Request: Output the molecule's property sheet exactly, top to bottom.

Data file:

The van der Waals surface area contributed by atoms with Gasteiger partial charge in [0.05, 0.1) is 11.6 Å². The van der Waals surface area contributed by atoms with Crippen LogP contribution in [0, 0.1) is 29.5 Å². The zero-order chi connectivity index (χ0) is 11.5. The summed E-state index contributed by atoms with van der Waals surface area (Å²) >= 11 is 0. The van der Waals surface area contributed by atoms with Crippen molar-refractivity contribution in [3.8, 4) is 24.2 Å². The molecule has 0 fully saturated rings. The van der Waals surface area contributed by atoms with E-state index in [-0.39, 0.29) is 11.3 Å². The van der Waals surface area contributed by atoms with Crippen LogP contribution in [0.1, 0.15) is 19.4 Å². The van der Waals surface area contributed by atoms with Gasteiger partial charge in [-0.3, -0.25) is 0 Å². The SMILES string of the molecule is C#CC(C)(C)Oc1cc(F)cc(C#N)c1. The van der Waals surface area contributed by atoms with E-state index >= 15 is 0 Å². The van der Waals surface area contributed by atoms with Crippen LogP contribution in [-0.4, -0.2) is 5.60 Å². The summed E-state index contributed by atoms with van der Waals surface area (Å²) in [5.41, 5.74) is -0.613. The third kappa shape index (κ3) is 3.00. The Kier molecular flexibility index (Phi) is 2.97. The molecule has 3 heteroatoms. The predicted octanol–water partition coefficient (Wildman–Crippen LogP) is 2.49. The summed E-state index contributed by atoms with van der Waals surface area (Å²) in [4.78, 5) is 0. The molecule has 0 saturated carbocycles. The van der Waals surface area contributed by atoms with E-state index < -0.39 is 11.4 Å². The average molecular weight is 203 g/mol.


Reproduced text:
The van der Waals surface area contributed by atoms with Gasteiger partial charge in [0.05, 0.1) is 11.6 Å². The van der Waals surface area contributed by atoms with Crippen LogP contribution in [0, 0.1) is 29.5 Å². The zero-order chi connectivity index (χ0) is 11.5. The summed E-state index contributed by atoms with van der Waals surface area (Å²) >= 11 is 0. The van der Waals surface area contributed by atoms with Crippen molar-refractivity contribution in [3.8, 4) is 24.2 Å². The molecule has 0 fully saturated rings. The van der Waals surface area contributed by atoms with E-state index in [-0.39, 0.29) is 11.3 Å². The van der Waals surface area contributed by atoms with Crippen LogP contribution in [0.1, 0.15) is 19.4 Å². The van der Waals surface area contributed by atoms with Gasteiger partial charge in [-0.3, -0.25) is 0 Å². The SMILES string of the molecule is C#CC(C)(C)Oc1cc(F)cc(C#N)c1. The van der Waals surface area contributed by atoms with E-state index >= 15 is 0 Å². The van der Waals surface area contributed by atoms with Crippen LogP contribution in [-0.4, -0.2) is 5.60 Å². The summed E-state index contributed by atoms with van der Waals surface area (Å²) in [5.41, 5.74) is -0.613. The third kappa shape index (κ3) is 3.00. The Kier molecular flexibility index (Phi) is 2.97. The molecule has 3 heteroatoms. The predicted octanol–water partition coefficient (Wildman–Crippen LogP) is 2.49. The summed E-state index contributed by atoms with van der Waals surface area (Å²) in [4.78, 5) is 0. The molecule has 0 saturated carbocycles. The van der Waals surface area contributed by atoms with E-state index < -0.39 is 11.4 Å². The average molecular weight is 203 g/mol.